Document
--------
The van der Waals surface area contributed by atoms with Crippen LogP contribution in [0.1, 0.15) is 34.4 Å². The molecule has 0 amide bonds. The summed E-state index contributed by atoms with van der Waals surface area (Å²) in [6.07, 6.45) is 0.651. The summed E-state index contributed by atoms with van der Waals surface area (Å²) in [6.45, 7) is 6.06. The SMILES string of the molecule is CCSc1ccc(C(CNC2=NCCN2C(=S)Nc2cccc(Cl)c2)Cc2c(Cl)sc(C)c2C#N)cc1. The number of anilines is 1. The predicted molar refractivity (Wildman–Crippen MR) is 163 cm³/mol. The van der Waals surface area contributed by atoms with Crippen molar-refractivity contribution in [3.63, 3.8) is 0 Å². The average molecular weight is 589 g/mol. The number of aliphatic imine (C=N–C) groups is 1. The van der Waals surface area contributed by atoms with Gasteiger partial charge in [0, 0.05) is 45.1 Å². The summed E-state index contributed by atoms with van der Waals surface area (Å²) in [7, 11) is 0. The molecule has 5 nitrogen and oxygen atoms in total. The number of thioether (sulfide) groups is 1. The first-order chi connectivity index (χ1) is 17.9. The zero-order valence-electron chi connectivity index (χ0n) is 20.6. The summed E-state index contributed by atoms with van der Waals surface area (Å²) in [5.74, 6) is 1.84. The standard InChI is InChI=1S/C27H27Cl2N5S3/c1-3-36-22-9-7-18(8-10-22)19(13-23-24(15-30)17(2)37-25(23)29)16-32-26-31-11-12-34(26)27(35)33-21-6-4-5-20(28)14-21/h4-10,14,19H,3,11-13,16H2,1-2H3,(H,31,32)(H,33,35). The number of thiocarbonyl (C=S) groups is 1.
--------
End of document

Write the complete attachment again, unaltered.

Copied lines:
The van der Waals surface area contributed by atoms with Crippen LogP contribution in [0.1, 0.15) is 34.4 Å². The molecule has 0 amide bonds. The summed E-state index contributed by atoms with van der Waals surface area (Å²) in [6.07, 6.45) is 0.651. The summed E-state index contributed by atoms with van der Waals surface area (Å²) in [6.45, 7) is 6.06. The SMILES string of the molecule is CCSc1ccc(C(CNC2=NCCN2C(=S)Nc2cccc(Cl)c2)Cc2c(Cl)sc(C)c2C#N)cc1. The number of anilines is 1. The predicted molar refractivity (Wildman–Crippen MR) is 163 cm³/mol. The van der Waals surface area contributed by atoms with Crippen molar-refractivity contribution in [3.63, 3.8) is 0 Å². The average molecular weight is 589 g/mol. The number of aliphatic imine (C=N–C) groups is 1. The van der Waals surface area contributed by atoms with Gasteiger partial charge in [0, 0.05) is 45.1 Å². The summed E-state index contributed by atoms with van der Waals surface area (Å²) in [7, 11) is 0. The molecule has 5 nitrogen and oxygen atoms in total. The number of thioether (sulfide) groups is 1. The first-order chi connectivity index (χ1) is 17.9. The zero-order valence-electron chi connectivity index (χ0n) is 20.6. The summed E-state index contributed by atoms with van der Waals surface area (Å²) in [5.74, 6) is 1.84. The standard InChI is InChI=1S/C27H27Cl2N5S3/c1-3-36-22-9-7-18(8-10-22)19(13-23-24(15-30)17(2)37-25(23)29)16-32-26-31-11-12-34(26)27(35)33-21-6-4-5-20(28)14-21/h4-10,14,19H,3,11-13,16H2,1-2H3,(H,31,32)(H,33,35). The number of thiocarbonyl (C=S) groups is 1.